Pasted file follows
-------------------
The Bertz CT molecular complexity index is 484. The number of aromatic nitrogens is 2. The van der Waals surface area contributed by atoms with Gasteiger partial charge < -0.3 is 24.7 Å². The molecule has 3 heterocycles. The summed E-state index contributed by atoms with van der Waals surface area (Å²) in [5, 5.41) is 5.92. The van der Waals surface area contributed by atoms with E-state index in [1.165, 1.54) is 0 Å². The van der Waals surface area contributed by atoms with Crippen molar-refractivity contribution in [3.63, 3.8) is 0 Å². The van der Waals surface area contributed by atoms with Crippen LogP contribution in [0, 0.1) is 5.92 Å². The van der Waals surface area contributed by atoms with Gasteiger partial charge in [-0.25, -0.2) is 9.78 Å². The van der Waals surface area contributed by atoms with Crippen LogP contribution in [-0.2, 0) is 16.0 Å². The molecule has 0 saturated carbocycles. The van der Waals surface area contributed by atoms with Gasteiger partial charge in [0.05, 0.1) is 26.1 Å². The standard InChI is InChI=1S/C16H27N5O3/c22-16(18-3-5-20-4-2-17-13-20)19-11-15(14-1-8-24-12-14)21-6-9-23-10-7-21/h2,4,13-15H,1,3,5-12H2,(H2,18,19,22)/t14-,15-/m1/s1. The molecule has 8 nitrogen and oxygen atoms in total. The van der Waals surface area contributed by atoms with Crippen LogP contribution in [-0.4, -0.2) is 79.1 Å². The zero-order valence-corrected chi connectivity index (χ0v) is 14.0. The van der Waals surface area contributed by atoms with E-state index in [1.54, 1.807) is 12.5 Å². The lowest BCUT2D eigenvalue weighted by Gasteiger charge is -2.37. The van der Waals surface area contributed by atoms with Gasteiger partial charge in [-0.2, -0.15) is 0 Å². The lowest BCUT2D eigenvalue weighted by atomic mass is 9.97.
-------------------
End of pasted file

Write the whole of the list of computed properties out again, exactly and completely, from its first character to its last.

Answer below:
The Bertz CT molecular complexity index is 484. The number of aromatic nitrogens is 2. The van der Waals surface area contributed by atoms with Gasteiger partial charge < -0.3 is 24.7 Å². The molecule has 3 heterocycles. The summed E-state index contributed by atoms with van der Waals surface area (Å²) in [5, 5.41) is 5.92. The van der Waals surface area contributed by atoms with E-state index in [1.165, 1.54) is 0 Å². The van der Waals surface area contributed by atoms with Crippen molar-refractivity contribution in [3.63, 3.8) is 0 Å². The van der Waals surface area contributed by atoms with Crippen LogP contribution in [0, 0.1) is 5.92 Å². The van der Waals surface area contributed by atoms with Gasteiger partial charge in [-0.25, -0.2) is 9.78 Å². The van der Waals surface area contributed by atoms with Crippen LogP contribution in [-0.2, 0) is 16.0 Å². The molecule has 0 saturated carbocycles. The van der Waals surface area contributed by atoms with Gasteiger partial charge in [0.05, 0.1) is 26.1 Å². The standard InChI is InChI=1S/C16H27N5O3/c22-16(18-3-5-20-4-2-17-13-20)19-11-15(14-1-8-24-12-14)21-6-9-23-10-7-21/h2,4,13-15H,1,3,5-12H2,(H2,18,19,22)/t14-,15-/m1/s1. The molecule has 8 nitrogen and oxygen atoms in total. The van der Waals surface area contributed by atoms with Crippen LogP contribution in [-0.4, -0.2) is 79.1 Å². The zero-order valence-corrected chi connectivity index (χ0v) is 14.0. The van der Waals surface area contributed by atoms with E-state index in [1.54, 1.807) is 12.5 Å². The lowest BCUT2D eigenvalue weighted by Gasteiger charge is -2.37. The van der Waals surface area contributed by atoms with Gasteiger partial charge in [-0.2, -0.15) is 0 Å². The lowest BCUT2D eigenvalue weighted by atomic mass is 9.97.